The USA under Roosevelt became interested in the Panama Canal. It was driven by the need to be able to reposition battle ships from the west coast to the east coast much quicker. They considered putting a canal in Nicaragua even with the high number of volcanoes. The decision to keep it as Panama was finally made when a major volcano erupted in 1902.
The biggest challenge was that Panama was then owned by Columbia so the US needed to instigate and support a revolution to allow Panama to separate. The bloodless coupe ended in 1904. And the US bought the right to build the canal from the new Panamanian government for $10 million. Work began in 1902 and the canal was opened in 1914. The Panama Canal celebrated its 100th anniversary, having operated year round and around the clock since 1963.
The Panama Canal Atlantic To Pacific Opens
Two issues needed to be resolved before work could begin. The first was the lock design. Ultimately they decided to build a set of locks rather than the sea level canal that de Lessop had begun. The US brought John Stevens in to build the canal due to his extensive experience as a railroad engineer. His plan needed to consider the major challenges involved with moving the amount of earth that would be required for locks, the rugged mountainous stretches and the torrential rains and rising rivers (but no hurricanes in Panama!). He finally decided to use all of this in his “locks and lakes design” where rain and gravity would play a major factor in the lock operations. To this date, they have never had to use a single pump for the lock operations!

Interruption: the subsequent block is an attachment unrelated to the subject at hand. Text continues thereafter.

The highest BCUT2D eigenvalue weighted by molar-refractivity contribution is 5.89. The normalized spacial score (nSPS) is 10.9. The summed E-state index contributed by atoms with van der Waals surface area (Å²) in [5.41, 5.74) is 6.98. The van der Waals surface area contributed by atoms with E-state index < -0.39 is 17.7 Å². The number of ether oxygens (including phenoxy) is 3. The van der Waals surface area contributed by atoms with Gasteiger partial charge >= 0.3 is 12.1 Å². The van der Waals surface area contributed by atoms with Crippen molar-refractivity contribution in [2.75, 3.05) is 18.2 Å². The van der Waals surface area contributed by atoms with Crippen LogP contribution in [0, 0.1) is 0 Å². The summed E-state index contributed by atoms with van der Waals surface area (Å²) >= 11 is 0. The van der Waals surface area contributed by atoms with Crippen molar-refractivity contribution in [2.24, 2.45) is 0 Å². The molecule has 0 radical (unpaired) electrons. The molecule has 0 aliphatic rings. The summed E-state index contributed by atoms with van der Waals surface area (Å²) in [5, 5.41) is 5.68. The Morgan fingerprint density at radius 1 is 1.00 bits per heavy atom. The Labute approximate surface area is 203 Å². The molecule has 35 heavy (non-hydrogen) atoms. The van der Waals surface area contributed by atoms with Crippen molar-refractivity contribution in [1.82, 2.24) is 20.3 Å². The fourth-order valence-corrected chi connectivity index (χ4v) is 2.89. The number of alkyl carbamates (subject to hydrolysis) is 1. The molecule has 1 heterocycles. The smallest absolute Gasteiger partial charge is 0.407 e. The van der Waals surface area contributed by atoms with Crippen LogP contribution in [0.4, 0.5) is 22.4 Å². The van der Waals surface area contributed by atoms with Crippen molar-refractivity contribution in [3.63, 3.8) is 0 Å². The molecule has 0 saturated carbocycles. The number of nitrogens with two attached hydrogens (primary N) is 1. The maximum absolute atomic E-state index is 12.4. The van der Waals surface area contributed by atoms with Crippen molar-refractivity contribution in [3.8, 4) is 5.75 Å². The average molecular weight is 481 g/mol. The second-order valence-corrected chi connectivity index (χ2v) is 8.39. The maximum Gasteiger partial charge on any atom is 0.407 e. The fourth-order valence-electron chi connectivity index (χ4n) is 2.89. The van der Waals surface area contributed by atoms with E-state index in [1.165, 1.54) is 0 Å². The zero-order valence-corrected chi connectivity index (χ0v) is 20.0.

The second biggest issue was ensuring a successful ecosystem in which the workers would need to work (including their families). Over 20,000 people ultimately died from disease, Malaria and Yellow Fever. They were virtually eradicated in 18 months, which allowed work to proceed with much less risk. Much was learned about mosquitos, how disease was transmitted and the timeline for infection.
After 4 years Stevens quit and was replaced by Goethals. The excavated earth was used to build the Gatun lock. When the Gatun lake was flooded a number of villages were buried under the water. It was said that enough earth was excavated in building the canal to build a Great Wall from New York to San Francisco! On May 20, 1913 the two steam shovels from either coast met. And the canal was officially opened on August 14, 1914. It was 6 months early and under-budget by almost $23 Million. No one really noticed this major event because of the war starting.
Have you visited Panama and the Panama Canal Atlantic to Pacific? What should we see when we go back?